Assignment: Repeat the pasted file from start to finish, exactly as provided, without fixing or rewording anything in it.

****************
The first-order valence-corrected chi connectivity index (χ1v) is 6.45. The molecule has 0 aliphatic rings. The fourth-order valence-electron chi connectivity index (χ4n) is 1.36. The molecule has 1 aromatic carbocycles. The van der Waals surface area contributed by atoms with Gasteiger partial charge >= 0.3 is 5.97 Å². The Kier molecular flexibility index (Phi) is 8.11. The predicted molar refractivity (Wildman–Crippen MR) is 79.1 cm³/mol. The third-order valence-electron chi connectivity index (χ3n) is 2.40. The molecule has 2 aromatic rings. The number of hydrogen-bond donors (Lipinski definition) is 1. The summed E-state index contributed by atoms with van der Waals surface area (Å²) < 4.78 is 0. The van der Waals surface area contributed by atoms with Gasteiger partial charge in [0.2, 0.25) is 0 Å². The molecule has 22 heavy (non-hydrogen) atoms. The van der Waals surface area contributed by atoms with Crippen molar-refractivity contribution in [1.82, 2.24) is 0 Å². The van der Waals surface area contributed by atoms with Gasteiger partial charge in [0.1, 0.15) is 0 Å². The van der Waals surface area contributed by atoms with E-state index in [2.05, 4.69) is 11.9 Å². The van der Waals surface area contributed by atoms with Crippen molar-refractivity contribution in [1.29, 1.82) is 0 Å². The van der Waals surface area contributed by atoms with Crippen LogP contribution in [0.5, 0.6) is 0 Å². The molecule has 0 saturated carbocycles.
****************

The first-order valence-corrected chi connectivity index (χ1v) is 6.45. The molecule has 0 aliphatic rings. The fourth-order valence-electron chi connectivity index (χ4n) is 1.36. The molecule has 1 aromatic carbocycles. The van der Waals surface area contributed by atoms with Gasteiger partial charge >= 0.3 is 5.97 Å². The Kier molecular flexibility index (Phi) is 8.11. The predicted molar refractivity (Wildman–Crippen MR) is 79.1 cm³/mol. The third-order valence-electron chi connectivity index (χ3n) is 2.40. The molecule has 2 aromatic rings. The number of hydrogen-bond donors (Lipinski definition) is 1. The summed E-state index contributed by atoms with van der Waals surface area (Å²) < 4.78 is 0. The van der Waals surface area contributed by atoms with Gasteiger partial charge in [0.2, 0.25) is 0 Å². The molecule has 22 heavy (non-hydrogen) atoms. The van der Waals surface area contributed by atoms with Crippen molar-refractivity contribution in [1.82, 2.24) is 0 Å². The van der Waals surface area contributed by atoms with Gasteiger partial charge in [0.1, 0.15) is 0 Å². The van der Waals surface area contributed by atoms with E-state index in [2.05, 4.69) is 11.9 Å². The van der Waals surface area contributed by atoms with Crippen molar-refractivity contribution in [1.29, 1.82) is 0 Å². The van der Waals surface area contributed by atoms with Crippen LogP contribution in [0.5, 0.6) is 0 Å². The molecule has 0 saturated carbocycles.